Highest Self Podcast 471: How To Step Into Your Purpose Through Embracing Change with Jason Fiefer


I recently read Build for Tomorrow, by Jason Feifer, and immediately was hooked on the endless examples of how humans have always been afraid of change throughout history. We are so afraid of what we don’t know, no matter if it is good or bad. Jason’s book is a much-needed reminder that the one thing we were once so deeply afraid of really isn’t that scary in the end.

Jason joins us to share how change is the gateway to possibility and how we can open ourselves to it. We talk about how to properly adapt to change, the phases of change we experience, and why change is our greatest opportunity in life. I ask him what to do when people are resistant to yourself being a vessel of change, and how to navigate this other side as we continue to evolve on the spiritual path.

Connect with Jason Feifer here https://www.instagram.com/heyfeifer/

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Episode #471: How To Step Into Your Purpose Through Embracing Change with Jason Feifer
By Sahara Rose

[00:00] Jason

The point of it is not to go into something knowing what you’re doing. The point of it to go into it, committed to figuring out what success looks like to your friend, who, not just your friend, but your friend is a stand in for everybody who feels that, right?

Imagine, just imagine, how much better the thing that you’re making will be after you rip it apart, five to ten times, how much better it will be! And therefore, the better service that you’re providing, all the people who are going to read this book, you don’t want to give them your first draft. Why would you want to give people just the first thing that plopped out of your mouth? That’s not good enough for people! 

You need to, I think about this all the time, I, and you Sahara, we are asking for the most valuable resource that people have, which is not their money, it’s their time. And we better make sure that if someone is going to give us some precious fraction of their lives, that we are investing our own time, first, in making sure that their time is well spent. 

And that means that we don’t just blow through a thing and then put it out into the world because we don’t want to do it again, we, instead, must step back and think “What do I owe the people who are going to spend time with me? And what I owe them isn’t perfection, because that’s not possible, but it is the product of me being humble enough to know that the very first idea that I have for them, cannot possibly be the best one.

[01:53] Sahara

Welcome back to The Highest Self Podcast. My name is Sahara Rose and this is a place where we discuss what makes you, your soul’s highest evolvement.

[02:01] Sahara

If you don’t know me yet, I’m an author, I’ve been hosting this Podcast for over five years now, and what I really love is to take spirituality and make it modern, fun, grounded, relatable and actually serve the needs of today’s people, because I feel, so often, in spirituality, we can completely bypass this reality, and the truth is, we are here in a human form for a reason and we are all creators and creatrixes here to live our purposes and raise the vibration of the planet through joy.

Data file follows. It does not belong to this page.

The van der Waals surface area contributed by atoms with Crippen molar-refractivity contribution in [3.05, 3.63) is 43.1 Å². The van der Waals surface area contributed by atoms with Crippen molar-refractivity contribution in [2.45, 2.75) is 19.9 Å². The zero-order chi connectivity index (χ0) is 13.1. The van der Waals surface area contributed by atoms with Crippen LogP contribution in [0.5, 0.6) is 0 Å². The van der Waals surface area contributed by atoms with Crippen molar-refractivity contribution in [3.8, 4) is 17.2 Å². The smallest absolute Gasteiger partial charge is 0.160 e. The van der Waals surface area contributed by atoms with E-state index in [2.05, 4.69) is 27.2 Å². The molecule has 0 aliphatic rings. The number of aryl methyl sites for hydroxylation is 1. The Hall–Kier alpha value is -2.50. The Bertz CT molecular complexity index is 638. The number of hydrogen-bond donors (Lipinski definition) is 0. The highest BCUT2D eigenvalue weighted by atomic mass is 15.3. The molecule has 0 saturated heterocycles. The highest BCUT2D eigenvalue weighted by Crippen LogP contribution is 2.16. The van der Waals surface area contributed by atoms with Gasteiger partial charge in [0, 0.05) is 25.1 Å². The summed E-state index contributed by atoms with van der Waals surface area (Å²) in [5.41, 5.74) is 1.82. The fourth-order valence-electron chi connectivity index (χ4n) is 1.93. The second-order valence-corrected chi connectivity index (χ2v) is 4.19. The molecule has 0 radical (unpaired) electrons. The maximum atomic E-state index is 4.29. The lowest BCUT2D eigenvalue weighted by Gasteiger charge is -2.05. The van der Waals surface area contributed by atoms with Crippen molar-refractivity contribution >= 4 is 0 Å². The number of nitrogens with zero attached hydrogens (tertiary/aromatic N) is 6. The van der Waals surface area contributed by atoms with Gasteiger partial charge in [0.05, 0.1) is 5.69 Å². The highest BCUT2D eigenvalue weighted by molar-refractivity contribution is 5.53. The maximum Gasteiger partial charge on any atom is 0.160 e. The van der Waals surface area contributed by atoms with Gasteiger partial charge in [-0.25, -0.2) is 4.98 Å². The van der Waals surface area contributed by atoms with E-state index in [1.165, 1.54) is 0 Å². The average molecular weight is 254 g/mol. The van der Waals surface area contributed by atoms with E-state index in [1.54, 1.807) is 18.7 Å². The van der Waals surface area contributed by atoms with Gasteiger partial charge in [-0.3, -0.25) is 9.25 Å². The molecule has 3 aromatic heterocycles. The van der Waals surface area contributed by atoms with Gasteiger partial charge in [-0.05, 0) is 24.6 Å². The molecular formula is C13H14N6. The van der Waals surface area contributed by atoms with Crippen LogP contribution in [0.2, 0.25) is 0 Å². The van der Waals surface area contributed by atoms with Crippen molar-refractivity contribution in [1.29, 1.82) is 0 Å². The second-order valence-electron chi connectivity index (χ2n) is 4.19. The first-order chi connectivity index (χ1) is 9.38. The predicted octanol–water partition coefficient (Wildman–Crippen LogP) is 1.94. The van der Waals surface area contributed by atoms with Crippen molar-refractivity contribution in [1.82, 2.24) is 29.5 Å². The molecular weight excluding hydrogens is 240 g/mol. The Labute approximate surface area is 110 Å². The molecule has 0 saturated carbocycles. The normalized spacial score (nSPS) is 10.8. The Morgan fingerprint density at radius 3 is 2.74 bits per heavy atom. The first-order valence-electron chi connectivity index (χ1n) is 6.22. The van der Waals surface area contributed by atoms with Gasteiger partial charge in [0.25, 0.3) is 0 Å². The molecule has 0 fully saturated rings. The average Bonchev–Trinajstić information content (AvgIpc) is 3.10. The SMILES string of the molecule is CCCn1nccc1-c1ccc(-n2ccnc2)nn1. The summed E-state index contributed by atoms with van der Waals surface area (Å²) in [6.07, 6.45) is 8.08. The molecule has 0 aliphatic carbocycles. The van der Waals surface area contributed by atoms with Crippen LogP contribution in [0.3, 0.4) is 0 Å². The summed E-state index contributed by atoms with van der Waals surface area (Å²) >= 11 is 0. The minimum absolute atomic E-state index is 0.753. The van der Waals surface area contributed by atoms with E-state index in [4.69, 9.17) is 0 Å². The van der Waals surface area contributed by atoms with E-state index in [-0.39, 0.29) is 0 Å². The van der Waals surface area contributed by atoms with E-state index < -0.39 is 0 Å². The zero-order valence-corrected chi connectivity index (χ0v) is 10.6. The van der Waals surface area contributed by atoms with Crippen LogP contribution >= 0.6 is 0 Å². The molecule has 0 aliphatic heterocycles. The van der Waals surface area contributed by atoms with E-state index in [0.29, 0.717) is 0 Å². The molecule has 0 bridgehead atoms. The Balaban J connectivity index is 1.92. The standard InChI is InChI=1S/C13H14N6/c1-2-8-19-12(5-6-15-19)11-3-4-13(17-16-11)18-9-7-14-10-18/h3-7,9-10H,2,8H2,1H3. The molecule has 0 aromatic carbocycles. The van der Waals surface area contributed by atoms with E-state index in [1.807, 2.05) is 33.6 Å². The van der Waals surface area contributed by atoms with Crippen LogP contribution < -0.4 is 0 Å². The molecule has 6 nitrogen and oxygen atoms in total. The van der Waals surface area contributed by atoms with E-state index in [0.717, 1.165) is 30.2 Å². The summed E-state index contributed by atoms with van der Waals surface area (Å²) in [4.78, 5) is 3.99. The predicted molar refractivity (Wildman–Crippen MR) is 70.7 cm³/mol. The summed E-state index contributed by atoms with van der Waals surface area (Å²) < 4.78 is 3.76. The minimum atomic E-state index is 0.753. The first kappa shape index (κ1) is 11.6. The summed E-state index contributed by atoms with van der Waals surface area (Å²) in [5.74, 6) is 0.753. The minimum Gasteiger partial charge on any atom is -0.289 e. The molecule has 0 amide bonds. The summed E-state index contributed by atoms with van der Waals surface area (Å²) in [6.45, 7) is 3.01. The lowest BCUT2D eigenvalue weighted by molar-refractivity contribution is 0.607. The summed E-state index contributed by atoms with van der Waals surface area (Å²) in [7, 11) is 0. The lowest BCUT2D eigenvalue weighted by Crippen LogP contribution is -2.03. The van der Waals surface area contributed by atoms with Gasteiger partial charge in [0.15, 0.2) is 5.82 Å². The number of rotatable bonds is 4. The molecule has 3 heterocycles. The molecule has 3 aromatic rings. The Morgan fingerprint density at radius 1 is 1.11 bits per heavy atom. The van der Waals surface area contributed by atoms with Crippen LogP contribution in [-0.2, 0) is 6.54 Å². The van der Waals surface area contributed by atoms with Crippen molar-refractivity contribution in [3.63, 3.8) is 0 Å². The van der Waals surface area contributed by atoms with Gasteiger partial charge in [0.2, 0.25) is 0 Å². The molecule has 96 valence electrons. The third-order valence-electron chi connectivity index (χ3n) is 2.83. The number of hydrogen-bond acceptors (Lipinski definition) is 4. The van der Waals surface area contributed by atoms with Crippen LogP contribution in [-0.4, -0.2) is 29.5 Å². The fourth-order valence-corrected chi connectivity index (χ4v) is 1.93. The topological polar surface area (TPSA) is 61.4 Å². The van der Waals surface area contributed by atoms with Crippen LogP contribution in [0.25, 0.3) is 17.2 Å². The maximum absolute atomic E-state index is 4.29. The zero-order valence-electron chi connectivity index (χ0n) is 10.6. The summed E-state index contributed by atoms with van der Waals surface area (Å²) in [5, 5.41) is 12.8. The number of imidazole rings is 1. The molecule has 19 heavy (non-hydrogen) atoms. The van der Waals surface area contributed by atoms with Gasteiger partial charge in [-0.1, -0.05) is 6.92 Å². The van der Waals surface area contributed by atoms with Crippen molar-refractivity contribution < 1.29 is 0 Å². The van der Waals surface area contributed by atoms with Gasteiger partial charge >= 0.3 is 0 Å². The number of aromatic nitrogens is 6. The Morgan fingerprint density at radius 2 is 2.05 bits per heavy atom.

[02:34] Sahara

So, this conversation is such a beautiful one because I brought someone on the Podcast, who you normally would not hear on a spiritual podcast, and this is Jason Feifer, the Editor in Chief of Entrepreneur magazine.

[02:47] Sahara

So, we have some friends in common, and also, I’m a founder of two businesses, Dharma Coaching Institute and Rose Gold Goddesses. So, being an entrepreneur has been a huge part of my spiritual journey as well, and what I found, often, missing in the spiritual conversation, is just the amount of work and energy that it takes to take any vision off the ground. And I meet a lot of people with beautiful hearts and important messages and great ideas to share, but, often, what’s missing is that action piece, that fire, that energy in taking things off of the ground and into the world. 

[03:26] Sahara

So, I recently read Jason’s new book “Build For Tomorrow” and I loved the examples and the stories that he told about how, throughout history, we have been so afraid of change. You know, we’ve been afraid of everything, from the Waltz, yes, literally, Waltz dancing, people used to think was dangerous and bad for your body (he’s going to tell that story); we were afraid of novels, apparently it was bad for women’s health; we were afraid of riding bicycles, cars, radios, the list goes on. And it was a really healthy reminder (even for myself) because often, again, in the spiritual echo-chamber, we regurgitate the same kinds of conversations. And while a lot of the fears can be based in emblems of truth, there are shadow aspects of social media and technology, and we don’t know everything. 

What we can see from looking at history is, we’ve always been afraid of the unknown, and often, that very thing that we were once so deeply afraid of, whether it was a radio or the Waltz, or a novel, ended up not being so bad. 

[04:30] Sahara